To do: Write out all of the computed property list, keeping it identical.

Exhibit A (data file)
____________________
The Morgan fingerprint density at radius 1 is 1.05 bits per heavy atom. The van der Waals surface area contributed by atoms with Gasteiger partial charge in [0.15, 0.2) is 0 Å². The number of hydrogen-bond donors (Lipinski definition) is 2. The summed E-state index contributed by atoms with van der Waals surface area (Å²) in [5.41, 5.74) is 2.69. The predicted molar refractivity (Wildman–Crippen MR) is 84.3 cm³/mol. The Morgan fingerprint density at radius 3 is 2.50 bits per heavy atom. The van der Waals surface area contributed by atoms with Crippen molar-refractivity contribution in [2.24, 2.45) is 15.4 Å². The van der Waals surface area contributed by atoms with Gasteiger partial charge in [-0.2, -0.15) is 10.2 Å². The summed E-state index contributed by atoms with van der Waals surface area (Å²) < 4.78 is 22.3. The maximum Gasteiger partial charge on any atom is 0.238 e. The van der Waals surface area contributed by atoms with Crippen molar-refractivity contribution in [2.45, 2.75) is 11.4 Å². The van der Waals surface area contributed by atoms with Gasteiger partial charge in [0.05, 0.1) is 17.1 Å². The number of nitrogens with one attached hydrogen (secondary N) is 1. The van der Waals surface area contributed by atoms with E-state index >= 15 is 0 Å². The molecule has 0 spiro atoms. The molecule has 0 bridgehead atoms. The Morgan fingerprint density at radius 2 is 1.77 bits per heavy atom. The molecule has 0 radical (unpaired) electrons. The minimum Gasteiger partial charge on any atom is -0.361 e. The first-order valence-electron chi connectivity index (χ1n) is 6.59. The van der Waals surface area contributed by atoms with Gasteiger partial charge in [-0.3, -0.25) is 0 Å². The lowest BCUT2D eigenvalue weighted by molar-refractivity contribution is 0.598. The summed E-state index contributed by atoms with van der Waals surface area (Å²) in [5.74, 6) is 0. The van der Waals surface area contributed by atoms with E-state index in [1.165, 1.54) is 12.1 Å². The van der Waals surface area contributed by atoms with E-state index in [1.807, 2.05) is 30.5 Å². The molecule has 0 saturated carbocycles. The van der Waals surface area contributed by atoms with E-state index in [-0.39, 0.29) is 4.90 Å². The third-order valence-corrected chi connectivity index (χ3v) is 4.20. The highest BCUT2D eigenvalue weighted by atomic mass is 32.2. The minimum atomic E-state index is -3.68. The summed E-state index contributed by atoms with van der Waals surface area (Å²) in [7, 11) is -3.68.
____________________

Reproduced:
The Morgan fingerprint density at radius 1 is 1.05 bits per heavy atom. The van der Waals surface area contributed by atoms with Gasteiger partial charge in [0.15, 0.2) is 0 Å². The number of hydrogen-bond donors (Lipinski definition) is 2. The summed E-state index contributed by atoms with van der Waals surface area (Å²) in [5.41, 5.74) is 2.69. The predicted molar refractivity (Wildman–Crippen MR) is 84.3 cm³/mol. The Morgan fingerprint density at radius 3 is 2.50 bits per heavy atom. The van der Waals surface area contributed by atoms with Crippen molar-refractivity contribution in [2.24, 2.45) is 15.4 Å². The van der Waals surface area contributed by atoms with Gasteiger partial charge in [-0.2, -0.15) is 10.2 Å². The summed E-state index contributed by atoms with van der Waals surface area (Å²) < 4.78 is 22.3. The maximum Gasteiger partial charge on any atom is 0.238 e. The van der Waals surface area contributed by atoms with Crippen molar-refractivity contribution in [2.45, 2.75) is 11.4 Å². The van der Waals surface area contributed by atoms with Gasteiger partial charge in [0.05, 0.1) is 17.1 Å². The number of nitrogens with one attached hydrogen (secondary N) is 1. The van der Waals surface area contributed by atoms with E-state index >= 15 is 0 Å². The molecule has 0 spiro atoms. The molecule has 0 bridgehead atoms. The Morgan fingerprint density at radius 2 is 1.77 bits per heavy atom. The molecule has 0 radical (unpaired) electrons. The minimum Gasteiger partial charge on any atom is -0.361 e. The first-order valence-electron chi connectivity index (χ1n) is 6.59. The van der Waals surface area contributed by atoms with Gasteiger partial charge in [-0.3, -0.25) is 0 Å². The lowest BCUT2D eigenvalue weighted by molar-refractivity contribution is 0.598. The summed E-state index contributed by atoms with van der Waals surface area (Å²) in [5.74, 6) is 0. The van der Waals surface area contributed by atoms with E-state index in [1.165, 1.54) is 12.1 Å². The van der Waals surface area contributed by atoms with E-state index in [1.807, 2.05) is 30.5 Å². The molecule has 0 saturated carbocycles. The van der Waals surface area contributed by atoms with E-state index in [-0.39, 0.29) is 4.90 Å². The third-order valence-corrected chi connectivity index (χ3v) is 4.20. The highest BCUT2D eigenvalue weighted by atomic mass is 32.2. The minimum atomic E-state index is -3.68. The summed E-state index contributed by atoms with van der Waals surface area (Å²) in [7, 11) is -3.68.